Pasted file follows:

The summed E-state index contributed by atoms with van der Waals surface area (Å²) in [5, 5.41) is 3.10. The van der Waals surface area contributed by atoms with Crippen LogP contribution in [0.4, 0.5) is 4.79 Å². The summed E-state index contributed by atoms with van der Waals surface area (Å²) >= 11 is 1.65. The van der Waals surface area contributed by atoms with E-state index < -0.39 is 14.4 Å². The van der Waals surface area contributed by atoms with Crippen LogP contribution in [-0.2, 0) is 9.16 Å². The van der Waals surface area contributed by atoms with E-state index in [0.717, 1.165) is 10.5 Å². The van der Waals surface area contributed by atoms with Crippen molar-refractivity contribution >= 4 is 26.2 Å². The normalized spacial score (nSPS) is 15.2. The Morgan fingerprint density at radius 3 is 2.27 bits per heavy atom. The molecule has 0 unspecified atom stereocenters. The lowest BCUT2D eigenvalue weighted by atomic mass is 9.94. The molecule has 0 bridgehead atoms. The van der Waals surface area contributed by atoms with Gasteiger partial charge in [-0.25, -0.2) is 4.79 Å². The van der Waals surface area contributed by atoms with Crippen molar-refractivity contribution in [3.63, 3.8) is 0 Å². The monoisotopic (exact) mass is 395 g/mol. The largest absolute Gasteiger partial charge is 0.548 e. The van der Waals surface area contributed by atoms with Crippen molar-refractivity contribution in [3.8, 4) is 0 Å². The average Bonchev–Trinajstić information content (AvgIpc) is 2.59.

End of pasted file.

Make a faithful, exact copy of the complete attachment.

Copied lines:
The summed E-state index contributed by atoms with van der Waals surface area (Å²) in [5, 5.41) is 3.10. The van der Waals surface area contributed by atoms with Crippen LogP contribution in [0.4, 0.5) is 4.79 Å². The summed E-state index contributed by atoms with van der Waals surface area (Å²) >= 11 is 1.65. The van der Waals surface area contributed by atoms with E-state index < -0.39 is 14.4 Å². The van der Waals surface area contributed by atoms with Crippen LogP contribution in [-0.2, 0) is 9.16 Å². The van der Waals surface area contributed by atoms with E-state index in [0.717, 1.165) is 10.5 Å². The van der Waals surface area contributed by atoms with Crippen molar-refractivity contribution >= 4 is 26.2 Å². The normalized spacial score (nSPS) is 15.2. The Morgan fingerprint density at radius 3 is 2.27 bits per heavy atom. The molecule has 0 unspecified atom stereocenters. The lowest BCUT2D eigenvalue weighted by atomic mass is 9.94. The molecule has 0 bridgehead atoms. The van der Waals surface area contributed by atoms with Gasteiger partial charge in [-0.25, -0.2) is 4.79 Å². The van der Waals surface area contributed by atoms with Crippen molar-refractivity contribution in [3.63, 3.8) is 0 Å². The monoisotopic (exact) mass is 395 g/mol. The largest absolute Gasteiger partial charge is 0.548 e. The van der Waals surface area contributed by atoms with Crippen molar-refractivity contribution in [3.8, 4) is 0 Å². The average Bonchev–Trinajstić information content (AvgIpc) is 2.59.